I moved to Portland a couple of summers ago, and shortly after settling in, I noticed a repetitive noise coming from a neighbor’s yard.
It sounded like a soft, rhythmic bouncing: Squeeja-squeeja-squeeja-squeeja. It would go on throughout much of the day.
A tall wooden fence separated my backyard from the neighbor’s. I peered through a space in the fence and saw a young boy jumping up and down on a small trampoline. He wasn’t trying any maneuvers. Just bouncing up and down. Over and over. It would continue like that in the months ahead. Even in the dark. Even in the rain.
“What do you know about him?” I asked another neighbor, who is 77 years old and doesn’t mince words.
“He’s got something …,” he said, tapping the side of his head. “What they call autistic.”
This past summer while working in the yard and listening to the rhythm of the boy on the trampoline, I went over to the fence and looked in on him. He was bouncing as usual, but this time he was holding in both hands a large, pastel-colored toy gun with a long barrel. What was going through his head while he held on to that gun and bounced up and down?
I know what was going through mine: In a few more years, he’ll trade that in for the real thing. And then I went back to working in my yard.
I’m not a gun-hater. I own a gun and know that firearms can be useful. I purchased my gun when I was in college. Nobody from the NRA told me to buy it, and I went through a waiting-period and a background check.
I believe in strict gun prohibitions for convicted felons, and that gun-related crimes should be severely punished. (Whatever happened to “use-a-gun-go-to-jail?” Organizations like Families Against Mandatory Minimums, Partnership for Safety and Justice and the ACLU continue to wear down voter-approved initiatives calling for truth in sentencing. In Oregon, only about 30 percent of convicted felons even go to prison.)
But back to my neighbor.
He doesn’t look weird or scary – not like the photo of Adam Lanza in the New York Times.
My neighbor is also about 10 years younger than Lanza. There is no law against bouncing up-and-down on a trampoline holding a toy assault-like gun. His mother and father are teachers. His grandmother lives nearby and walks over regularly to visit. The family seems happy and more together than most.
Who am I to go over and knock on their door and say, “Are you sure it’s OK for your boy to have a toy gun? Won’t it give him ideas?”
This is Portland, Ore., which makes a fetish of its presumed weirdness. In Portland, it’s practically a crime to be judgmental, unless you’re being judgmental about something that’s generally agreed upon.
For example, passing judgment on the NRA and blaming it for a man’s decision to murder.
According to police, Lanza – and only Lanza – killed 20 children and six adults. Yet excuses are being made for him. Investigators and journalists are looking for a motive, as if there is any legitimate reason for what he did.
If he can’t be held responsible because of a mental health issue, then let’s discuss whether the mentally ill should have so much freedom in their living arrangements.
It’s appropriate to address gun rights, but a complete discussion must also include the “patient’s rights” movement. It started in the 1960’s and has grown steadily. Mental health advocates and civil rights organizations have pushed for liberating the mentally ill – not controlling them.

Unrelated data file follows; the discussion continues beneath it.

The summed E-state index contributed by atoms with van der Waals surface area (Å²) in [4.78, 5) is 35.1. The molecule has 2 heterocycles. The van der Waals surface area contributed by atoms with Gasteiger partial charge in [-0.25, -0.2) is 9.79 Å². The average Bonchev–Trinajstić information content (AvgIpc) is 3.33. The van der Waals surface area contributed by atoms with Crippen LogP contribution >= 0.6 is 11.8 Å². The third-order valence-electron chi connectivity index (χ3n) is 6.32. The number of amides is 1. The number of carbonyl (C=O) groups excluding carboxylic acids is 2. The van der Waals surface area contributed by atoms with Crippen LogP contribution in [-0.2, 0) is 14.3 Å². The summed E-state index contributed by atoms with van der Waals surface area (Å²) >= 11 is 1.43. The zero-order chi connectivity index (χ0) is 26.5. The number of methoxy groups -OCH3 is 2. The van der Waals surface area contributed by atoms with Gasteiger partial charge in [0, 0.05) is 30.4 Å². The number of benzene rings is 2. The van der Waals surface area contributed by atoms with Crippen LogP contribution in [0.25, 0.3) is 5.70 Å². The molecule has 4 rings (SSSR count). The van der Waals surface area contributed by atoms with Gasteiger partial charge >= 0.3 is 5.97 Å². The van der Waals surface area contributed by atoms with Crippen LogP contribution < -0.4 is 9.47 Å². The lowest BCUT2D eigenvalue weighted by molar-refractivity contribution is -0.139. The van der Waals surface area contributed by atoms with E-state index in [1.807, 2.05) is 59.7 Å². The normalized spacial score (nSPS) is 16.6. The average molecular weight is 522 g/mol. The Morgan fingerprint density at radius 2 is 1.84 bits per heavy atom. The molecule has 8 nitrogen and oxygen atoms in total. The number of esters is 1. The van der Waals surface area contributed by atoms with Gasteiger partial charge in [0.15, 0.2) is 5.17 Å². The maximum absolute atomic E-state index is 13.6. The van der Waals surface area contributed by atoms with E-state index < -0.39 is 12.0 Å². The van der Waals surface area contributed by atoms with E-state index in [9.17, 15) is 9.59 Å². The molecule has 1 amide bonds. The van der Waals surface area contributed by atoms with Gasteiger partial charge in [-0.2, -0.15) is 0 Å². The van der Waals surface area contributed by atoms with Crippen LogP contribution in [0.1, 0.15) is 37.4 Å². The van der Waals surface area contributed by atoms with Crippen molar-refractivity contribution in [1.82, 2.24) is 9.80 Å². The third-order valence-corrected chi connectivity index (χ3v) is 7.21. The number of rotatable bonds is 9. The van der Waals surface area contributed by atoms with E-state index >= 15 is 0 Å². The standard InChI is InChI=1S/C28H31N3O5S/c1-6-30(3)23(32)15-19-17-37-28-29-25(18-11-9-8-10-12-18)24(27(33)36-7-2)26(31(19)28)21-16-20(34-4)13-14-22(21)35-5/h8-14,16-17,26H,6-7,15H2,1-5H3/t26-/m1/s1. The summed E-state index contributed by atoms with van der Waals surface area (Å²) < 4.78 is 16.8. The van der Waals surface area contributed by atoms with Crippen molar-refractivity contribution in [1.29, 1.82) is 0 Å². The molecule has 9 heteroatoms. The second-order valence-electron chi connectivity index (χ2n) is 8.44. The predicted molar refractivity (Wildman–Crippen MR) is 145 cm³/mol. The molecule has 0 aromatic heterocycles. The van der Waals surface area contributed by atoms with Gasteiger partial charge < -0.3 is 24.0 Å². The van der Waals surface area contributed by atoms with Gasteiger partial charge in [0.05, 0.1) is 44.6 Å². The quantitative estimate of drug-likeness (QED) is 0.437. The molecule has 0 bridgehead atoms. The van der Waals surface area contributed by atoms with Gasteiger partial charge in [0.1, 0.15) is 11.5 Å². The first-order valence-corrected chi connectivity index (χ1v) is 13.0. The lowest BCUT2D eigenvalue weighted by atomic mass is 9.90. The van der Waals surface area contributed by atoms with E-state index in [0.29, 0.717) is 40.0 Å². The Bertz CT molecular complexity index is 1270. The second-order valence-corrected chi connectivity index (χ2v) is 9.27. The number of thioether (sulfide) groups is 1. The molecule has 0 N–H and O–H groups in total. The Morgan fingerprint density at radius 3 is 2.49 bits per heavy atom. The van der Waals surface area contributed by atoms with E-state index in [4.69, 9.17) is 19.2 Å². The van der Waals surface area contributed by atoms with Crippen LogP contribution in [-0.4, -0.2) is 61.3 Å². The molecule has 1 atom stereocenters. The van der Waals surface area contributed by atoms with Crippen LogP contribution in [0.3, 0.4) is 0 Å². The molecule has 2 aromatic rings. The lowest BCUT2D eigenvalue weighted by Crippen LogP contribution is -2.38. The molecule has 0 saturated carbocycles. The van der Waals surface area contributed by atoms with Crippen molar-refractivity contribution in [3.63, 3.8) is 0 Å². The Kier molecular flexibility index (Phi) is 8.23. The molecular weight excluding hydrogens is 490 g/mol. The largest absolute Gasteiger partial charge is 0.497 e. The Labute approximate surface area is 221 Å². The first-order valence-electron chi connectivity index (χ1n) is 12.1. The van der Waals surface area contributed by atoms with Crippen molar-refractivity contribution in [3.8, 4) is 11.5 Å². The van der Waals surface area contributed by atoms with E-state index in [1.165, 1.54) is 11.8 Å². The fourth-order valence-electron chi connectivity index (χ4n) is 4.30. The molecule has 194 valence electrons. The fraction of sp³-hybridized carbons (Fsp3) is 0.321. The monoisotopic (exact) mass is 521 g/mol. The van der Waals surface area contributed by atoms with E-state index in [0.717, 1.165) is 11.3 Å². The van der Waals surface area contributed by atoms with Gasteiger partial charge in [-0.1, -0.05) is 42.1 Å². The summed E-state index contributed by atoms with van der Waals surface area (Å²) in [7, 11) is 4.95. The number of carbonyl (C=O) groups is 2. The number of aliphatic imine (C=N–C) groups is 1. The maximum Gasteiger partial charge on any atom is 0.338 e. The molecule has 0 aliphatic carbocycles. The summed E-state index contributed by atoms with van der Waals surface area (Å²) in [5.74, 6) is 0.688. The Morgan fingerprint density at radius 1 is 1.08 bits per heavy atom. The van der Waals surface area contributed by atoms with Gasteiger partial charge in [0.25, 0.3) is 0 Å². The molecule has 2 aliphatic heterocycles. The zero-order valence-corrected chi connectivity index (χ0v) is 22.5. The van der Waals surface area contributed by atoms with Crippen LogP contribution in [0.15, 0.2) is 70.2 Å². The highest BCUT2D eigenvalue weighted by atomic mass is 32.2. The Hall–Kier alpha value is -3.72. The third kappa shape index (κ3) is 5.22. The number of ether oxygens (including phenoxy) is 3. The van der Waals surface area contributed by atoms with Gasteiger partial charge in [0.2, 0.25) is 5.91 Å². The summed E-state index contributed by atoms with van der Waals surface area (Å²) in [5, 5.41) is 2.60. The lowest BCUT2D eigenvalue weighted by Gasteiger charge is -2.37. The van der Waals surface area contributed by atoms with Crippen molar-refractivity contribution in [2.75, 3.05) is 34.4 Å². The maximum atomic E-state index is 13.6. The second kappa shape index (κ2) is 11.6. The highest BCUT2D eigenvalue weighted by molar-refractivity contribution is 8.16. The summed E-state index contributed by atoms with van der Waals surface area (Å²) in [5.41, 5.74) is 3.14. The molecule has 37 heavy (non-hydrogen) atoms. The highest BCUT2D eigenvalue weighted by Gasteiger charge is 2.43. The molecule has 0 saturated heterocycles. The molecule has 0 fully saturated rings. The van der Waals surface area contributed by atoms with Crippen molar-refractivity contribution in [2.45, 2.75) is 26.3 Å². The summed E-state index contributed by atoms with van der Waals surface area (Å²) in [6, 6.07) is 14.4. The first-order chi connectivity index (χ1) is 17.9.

We have also spent the past two decades trying to strip police of the right to “profile” suspects because of inherent discrimination, since certain criminals tend to fit predictable descriptions.
After Friday’s shooting, even NPR ventured carefully into whether profiling might be useful since it seems these shooters tend to be young, white, loner males who like guns and video games. Instead of “profile,” the term used by NPR’s expert was “threat assessment.”
But what then, after we’ve picked out guys who fit the profile/threat assessment? What do we do with them? They have rights – though not necessarily gun rights. (There are laws about the mentally ill possessing firearms.)
It’s hard to keep track: When is it OK to pass judgment, and when is it not? This is typical of the suggestions being offered in response to Lanza’s shooting rampage. It’s from the New York Times’ columnist Nicholas Kristof:
“We can look for inspiration at our own history on auto safety. As with guns, some auto deaths are caused by people who break laws or behave irresponsibly. But we don’t shrug and say, ‘Cars don’t kill people, drunks do.’”
No, what we say about drunk drivers is, “Alcoholism is a disease. This poor person needs treatment.”
Here in Oregon, unless a driver under the influence kills or injures someone, it takes multiple DUIs to get any kind of meaningful punishment, which can be a very effective part of treatment.
It’s like the good people of America want to disarm themselves – intellectually – in the face of criminal behavior. We want to spare judgment of, and plead forgiveness of and mercy from, those who hurt us. We take aim at the wrong targets.
Of course, the boy on the trampoline likes to play with guns. A lot of boys do. If the NRA did not exist, a lot of boys would still like guns and games associated with some type of gun. Even Nicholas Kristof liked playing with guns when he was growing up in Oregon.
So, no, I’m not going to go over and ask my neighbors if the story out of Connecticut has them worried about their own son. I will trust that they love him and know him best and will take appropriate measures and precautions.
If they don’t, and something goes wrong, blame the NRA.
– Pamela Fitzsimmons